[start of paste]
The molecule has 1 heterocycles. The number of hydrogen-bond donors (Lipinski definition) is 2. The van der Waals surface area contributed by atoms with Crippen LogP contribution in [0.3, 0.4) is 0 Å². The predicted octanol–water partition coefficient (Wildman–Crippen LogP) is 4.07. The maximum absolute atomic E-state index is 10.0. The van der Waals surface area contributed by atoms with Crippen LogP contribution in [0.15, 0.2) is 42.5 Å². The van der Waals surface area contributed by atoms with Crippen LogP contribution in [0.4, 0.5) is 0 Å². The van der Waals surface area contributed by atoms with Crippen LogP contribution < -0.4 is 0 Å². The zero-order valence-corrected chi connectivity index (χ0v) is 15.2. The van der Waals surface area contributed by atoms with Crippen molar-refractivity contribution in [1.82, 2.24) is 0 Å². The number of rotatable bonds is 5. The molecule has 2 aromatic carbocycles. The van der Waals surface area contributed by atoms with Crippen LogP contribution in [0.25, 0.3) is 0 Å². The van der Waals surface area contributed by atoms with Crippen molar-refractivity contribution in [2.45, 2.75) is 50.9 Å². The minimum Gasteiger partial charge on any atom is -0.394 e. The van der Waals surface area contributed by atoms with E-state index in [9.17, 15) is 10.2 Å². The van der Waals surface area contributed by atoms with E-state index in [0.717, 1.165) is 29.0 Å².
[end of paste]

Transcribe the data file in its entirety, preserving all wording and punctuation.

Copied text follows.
The molecule has 1 heterocycles. The number of hydrogen-bond donors (Lipinski definition) is 2. The van der Waals surface area contributed by atoms with Crippen LogP contribution in [0.3, 0.4) is 0 Å². The predicted octanol–water partition coefficient (Wildman–Crippen LogP) is 4.07. The maximum absolute atomic E-state index is 10.0. The van der Waals surface area contributed by atoms with Crippen LogP contribution in [0.15, 0.2) is 42.5 Å². The van der Waals surface area contributed by atoms with Crippen LogP contribution in [0.4, 0.5) is 0 Å². The van der Waals surface area contributed by atoms with Crippen LogP contribution < -0.4 is 0 Å². The zero-order valence-corrected chi connectivity index (χ0v) is 15.2. The van der Waals surface area contributed by atoms with Crippen molar-refractivity contribution in [1.82, 2.24) is 0 Å². The number of rotatable bonds is 5. The molecule has 2 aromatic carbocycles. The van der Waals surface area contributed by atoms with Crippen LogP contribution in [0.25, 0.3) is 0 Å². The van der Waals surface area contributed by atoms with Crippen molar-refractivity contribution in [2.45, 2.75) is 50.9 Å². The minimum Gasteiger partial charge on any atom is -0.394 e. The van der Waals surface area contributed by atoms with E-state index in [9.17, 15) is 10.2 Å². The van der Waals surface area contributed by atoms with E-state index in [0.717, 1.165) is 29.0 Å².